Shapson hopes the facility will help the University forge connections with local hospitals. “I think we had four presidents of regional hospitals at [the official opening]. That’s wonderful. They’re looking at this facility as something that could help them,” he said.

With the new facilities and York’s existing Centre for Vision Research, which is internationally renowned, Shapson sees the potential to attract new researchers and students, as well as to apply existing research to the health-care sector. “I think [this centre] is going to drive new ideas, innovations and treatments. At the end of the day, the hope is to deliver better health outcomes to Canadians,” he said.

York psychologist helps hockey players deal with being cut

This weekend, the proverbial axe will fall on up to 20 more Leafs players, part of the business of identifying the club’s NHL roster, wrote the Toronto Star Sept. 25. Twelve hopefuls experienced the disappointment Thursday – their dreams of NHL glory never got as far as one pre-season game.

“When a player is cut, the coach and the GM deliver the message and they always stress the positives,” former Leafs team psychologist Paul Dennis said. “But if a player isn’t listening, truly listening…and that can happen because they’re so distraught they miss the message and come out the victim. They feel sorry for themselves; they think they didn’t get played with the right players, the best players. They work so hard physically all summer, then they think they’re getting screwed. Some chose to look at it that way and they remain a victim. Others say thanks for the opportunity and I’ll work hard to get back…that’s what they (management) want to hear, believe me.”

Dennis has dealt with many players who have cried after being cut. It’s almost contradictory to the tough outer shell of the sport – a hockey player crying – but the impact of being cut attacks the emotions as much as it attacks the ego. “Yes, I’ve dealt with players (crying), and it’s tough, it’s very tough on them and it’s tough on me,” said Dennis, who lectures on sports psychology in York University’s Faculty of Health and at the University of Toronto.

“They can prepare physically all summer long but some of them don’t prepare enough mentally for moments like that (being cut). I’ve tried to remind them to…look at every practice and every game (in the minors) as a challenge and a thrill. That’s where I try to get them mentally.”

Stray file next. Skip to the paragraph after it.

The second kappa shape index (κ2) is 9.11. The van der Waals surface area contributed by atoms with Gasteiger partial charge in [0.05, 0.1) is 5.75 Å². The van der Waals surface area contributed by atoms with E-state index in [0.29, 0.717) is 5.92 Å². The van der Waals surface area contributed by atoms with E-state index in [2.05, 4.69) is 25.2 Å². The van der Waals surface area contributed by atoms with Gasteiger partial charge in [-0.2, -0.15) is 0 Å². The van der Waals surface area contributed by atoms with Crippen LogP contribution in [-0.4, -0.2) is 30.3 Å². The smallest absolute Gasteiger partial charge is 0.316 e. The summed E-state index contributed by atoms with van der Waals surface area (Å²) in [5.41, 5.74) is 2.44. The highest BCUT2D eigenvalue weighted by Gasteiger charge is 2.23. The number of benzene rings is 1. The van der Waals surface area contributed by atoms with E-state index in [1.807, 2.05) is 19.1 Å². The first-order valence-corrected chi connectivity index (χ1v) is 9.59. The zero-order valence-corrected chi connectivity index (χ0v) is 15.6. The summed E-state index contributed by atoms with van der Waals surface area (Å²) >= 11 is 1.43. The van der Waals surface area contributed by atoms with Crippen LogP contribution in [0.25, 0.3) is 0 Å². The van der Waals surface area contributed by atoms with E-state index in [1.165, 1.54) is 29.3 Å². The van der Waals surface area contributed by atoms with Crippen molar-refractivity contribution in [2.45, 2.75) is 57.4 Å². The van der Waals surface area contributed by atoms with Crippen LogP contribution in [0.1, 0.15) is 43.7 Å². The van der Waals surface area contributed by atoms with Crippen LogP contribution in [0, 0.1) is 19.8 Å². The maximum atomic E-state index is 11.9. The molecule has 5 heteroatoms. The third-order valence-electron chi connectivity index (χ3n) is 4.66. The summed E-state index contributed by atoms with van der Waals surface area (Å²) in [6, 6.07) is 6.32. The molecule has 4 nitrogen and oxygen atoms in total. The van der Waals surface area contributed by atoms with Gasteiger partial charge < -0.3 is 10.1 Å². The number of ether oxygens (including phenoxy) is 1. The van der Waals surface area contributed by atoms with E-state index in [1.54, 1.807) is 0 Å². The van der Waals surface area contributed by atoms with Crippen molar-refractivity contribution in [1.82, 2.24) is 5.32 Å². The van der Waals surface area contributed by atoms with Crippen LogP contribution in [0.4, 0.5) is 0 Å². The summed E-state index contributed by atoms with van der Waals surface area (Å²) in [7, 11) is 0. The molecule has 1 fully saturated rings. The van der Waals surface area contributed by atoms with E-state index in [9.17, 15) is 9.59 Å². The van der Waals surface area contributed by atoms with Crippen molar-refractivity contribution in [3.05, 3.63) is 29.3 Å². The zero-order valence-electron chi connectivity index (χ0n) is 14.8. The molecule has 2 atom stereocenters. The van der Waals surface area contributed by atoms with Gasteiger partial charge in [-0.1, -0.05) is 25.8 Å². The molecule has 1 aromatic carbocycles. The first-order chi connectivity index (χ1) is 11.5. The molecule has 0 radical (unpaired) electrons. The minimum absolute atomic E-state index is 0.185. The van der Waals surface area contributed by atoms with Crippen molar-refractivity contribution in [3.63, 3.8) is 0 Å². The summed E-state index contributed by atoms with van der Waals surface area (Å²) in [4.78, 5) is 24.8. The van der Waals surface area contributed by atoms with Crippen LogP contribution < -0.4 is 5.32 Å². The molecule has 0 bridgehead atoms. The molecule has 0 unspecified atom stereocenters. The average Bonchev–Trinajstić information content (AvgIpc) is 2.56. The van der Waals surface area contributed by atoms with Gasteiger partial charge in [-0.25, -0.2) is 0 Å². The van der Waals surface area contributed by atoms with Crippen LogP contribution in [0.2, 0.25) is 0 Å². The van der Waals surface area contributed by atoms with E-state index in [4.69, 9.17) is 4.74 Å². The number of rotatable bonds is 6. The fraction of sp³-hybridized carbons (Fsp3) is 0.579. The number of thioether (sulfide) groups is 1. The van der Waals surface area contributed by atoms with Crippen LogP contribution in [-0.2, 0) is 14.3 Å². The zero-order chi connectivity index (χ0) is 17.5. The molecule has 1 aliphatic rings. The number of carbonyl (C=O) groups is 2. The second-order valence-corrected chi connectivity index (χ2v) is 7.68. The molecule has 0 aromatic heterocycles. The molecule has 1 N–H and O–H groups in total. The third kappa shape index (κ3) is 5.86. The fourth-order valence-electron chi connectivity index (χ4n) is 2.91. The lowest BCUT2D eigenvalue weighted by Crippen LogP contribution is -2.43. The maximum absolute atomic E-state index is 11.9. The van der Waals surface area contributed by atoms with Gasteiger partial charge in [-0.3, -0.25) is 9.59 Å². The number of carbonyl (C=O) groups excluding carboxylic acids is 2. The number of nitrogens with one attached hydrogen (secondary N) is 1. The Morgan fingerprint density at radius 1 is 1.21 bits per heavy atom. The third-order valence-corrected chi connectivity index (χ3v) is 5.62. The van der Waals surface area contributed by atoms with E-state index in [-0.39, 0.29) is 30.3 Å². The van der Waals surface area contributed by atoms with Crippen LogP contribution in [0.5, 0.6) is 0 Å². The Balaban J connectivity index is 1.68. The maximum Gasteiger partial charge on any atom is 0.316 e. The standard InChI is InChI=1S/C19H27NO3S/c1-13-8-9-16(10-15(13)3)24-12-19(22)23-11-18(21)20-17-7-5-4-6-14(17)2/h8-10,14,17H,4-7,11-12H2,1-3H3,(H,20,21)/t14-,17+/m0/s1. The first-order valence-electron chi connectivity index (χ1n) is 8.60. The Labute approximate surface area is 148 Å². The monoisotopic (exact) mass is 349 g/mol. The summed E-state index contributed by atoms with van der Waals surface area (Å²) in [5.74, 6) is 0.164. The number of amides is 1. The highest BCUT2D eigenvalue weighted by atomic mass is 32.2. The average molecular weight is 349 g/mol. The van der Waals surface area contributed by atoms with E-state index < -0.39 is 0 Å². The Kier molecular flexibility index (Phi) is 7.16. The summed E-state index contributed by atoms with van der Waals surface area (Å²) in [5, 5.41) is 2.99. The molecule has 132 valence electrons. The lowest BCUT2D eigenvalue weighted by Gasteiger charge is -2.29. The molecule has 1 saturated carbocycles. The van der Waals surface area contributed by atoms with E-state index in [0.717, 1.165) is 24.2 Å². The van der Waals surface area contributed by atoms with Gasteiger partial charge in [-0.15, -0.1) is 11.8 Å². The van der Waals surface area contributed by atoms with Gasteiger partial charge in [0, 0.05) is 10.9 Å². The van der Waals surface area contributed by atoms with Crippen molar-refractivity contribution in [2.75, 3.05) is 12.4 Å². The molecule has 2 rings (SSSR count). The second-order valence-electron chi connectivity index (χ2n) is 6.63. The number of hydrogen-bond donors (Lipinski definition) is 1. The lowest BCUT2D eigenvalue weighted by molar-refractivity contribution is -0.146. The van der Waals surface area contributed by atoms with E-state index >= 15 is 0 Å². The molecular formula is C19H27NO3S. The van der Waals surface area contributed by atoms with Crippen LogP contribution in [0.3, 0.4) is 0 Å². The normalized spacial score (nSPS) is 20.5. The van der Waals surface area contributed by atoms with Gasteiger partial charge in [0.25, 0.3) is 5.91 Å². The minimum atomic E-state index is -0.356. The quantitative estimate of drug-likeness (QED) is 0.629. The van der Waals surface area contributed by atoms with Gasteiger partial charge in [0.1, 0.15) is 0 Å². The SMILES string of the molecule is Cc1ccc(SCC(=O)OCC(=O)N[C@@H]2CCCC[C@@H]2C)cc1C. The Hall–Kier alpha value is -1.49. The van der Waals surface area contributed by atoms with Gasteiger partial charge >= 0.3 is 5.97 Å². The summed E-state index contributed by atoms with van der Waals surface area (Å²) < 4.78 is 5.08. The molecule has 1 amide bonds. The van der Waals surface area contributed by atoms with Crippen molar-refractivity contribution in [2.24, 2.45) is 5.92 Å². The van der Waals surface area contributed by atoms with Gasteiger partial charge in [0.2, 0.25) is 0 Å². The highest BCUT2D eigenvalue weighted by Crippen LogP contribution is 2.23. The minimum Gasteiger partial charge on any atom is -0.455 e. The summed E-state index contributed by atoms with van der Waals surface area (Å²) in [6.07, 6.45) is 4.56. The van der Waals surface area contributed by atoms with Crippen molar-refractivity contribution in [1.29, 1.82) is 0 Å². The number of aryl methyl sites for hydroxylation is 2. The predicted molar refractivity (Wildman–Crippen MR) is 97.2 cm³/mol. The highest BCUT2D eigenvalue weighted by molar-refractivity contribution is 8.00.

Race must be one-on-one to beat Ford

Pressure is building for the three trailing mayoral candidates to drop out of the race in order to stop Rob Ford, wrote the Toronto Star Sept. 25 in a story that suggested they should give way to George Smitherman, the second-place candidate in the polls.

Robert MacDermid, a political science professor in York University’s Faculty of Liberal Arts & Professional Studies, isn’t so sure. “Smitherman’s numbers have plummeted. And if Smitherman has another drop, I can see people saying it should be Ford versus Pantalone. I think votes would switch to Pantalone.”

“That said, if it was between Smitherman and Ford, there’s no question people on the left would have difficulty voting for Smitherman, but they might be pushed to do it.”

You don’t have to end up six-feet under

If space burial is the most bizarre thing you’ve ever heard of, stay tuned, wrote the Toronto Star Sept. 25. The posthumous options available to the regular Joe have grown in number in recent years, as people have become open to mourning in unique (and more commercial) ways.

Stephen Fleming, a psychology professor in York University’s Faculty of Health, says that as society changes, death rituals are changing, too. “We’re moving from a ritual that was largely based on religion to a ritual that is largely based on creativity or individual uniqueness,” Fleming says. At a funeral today you might see golf clubs decorating the corners of the casket, or digital photographs “flashing around”.

Fleming, however, is [also] a little bit skeptical. He says that if a creative ritual is meaningful to the deceased personif they plan it before their death, leave it in their will, and set aside moneythan that’s the important thing. But he worries about grieving families making these decisions for themselves. “They are extremely reluctant to let go of that sense of connectedness, that sense of being ‘in touch’ with people,” he says. “It’s that fervent wish that can get capitalized on.”

Are media creating a culture of rape?

 “I do think that young men and women get told in many ways that rape is normal, that it happens a lot and there’s no particular reason to fight it,” said Lee Lakeman, spokesperson for the Canadian Association of Sexual Assault Centres, in a column by the Toronto Star’s Antonia Zerbisias Sept. 26.

But York University psychology Professor Jennifer Connolly, who studies adolescent dating aggression [in York’s Faculty of Health and the LaMarsh Centre for Research on Violence & Conflict Resolution], disagrees. “Girls, I would argue, continue to be shocked and horrified by rape and sexual assault,” she says. “But the fact that a few groups of young men within a few subcultures are misogynist and behave badly is not surprising. I think one can look back at our culture and see that this has often been an attitude expressed by certain men.”

Despite the behaviour of, say, some jocks, frat boys and other testosterone-fuelled groups, Connolly insists that research indicates that most youth don’t tolerate aggression in relationships. That said, she adds, “The media play a role in romantic aggression. In our research we find that frequent use of violent media encourages youth to be very tolerant of aggression towards a romantic partner and then, by extension, to be more likely to get involved in relationships with aggression.”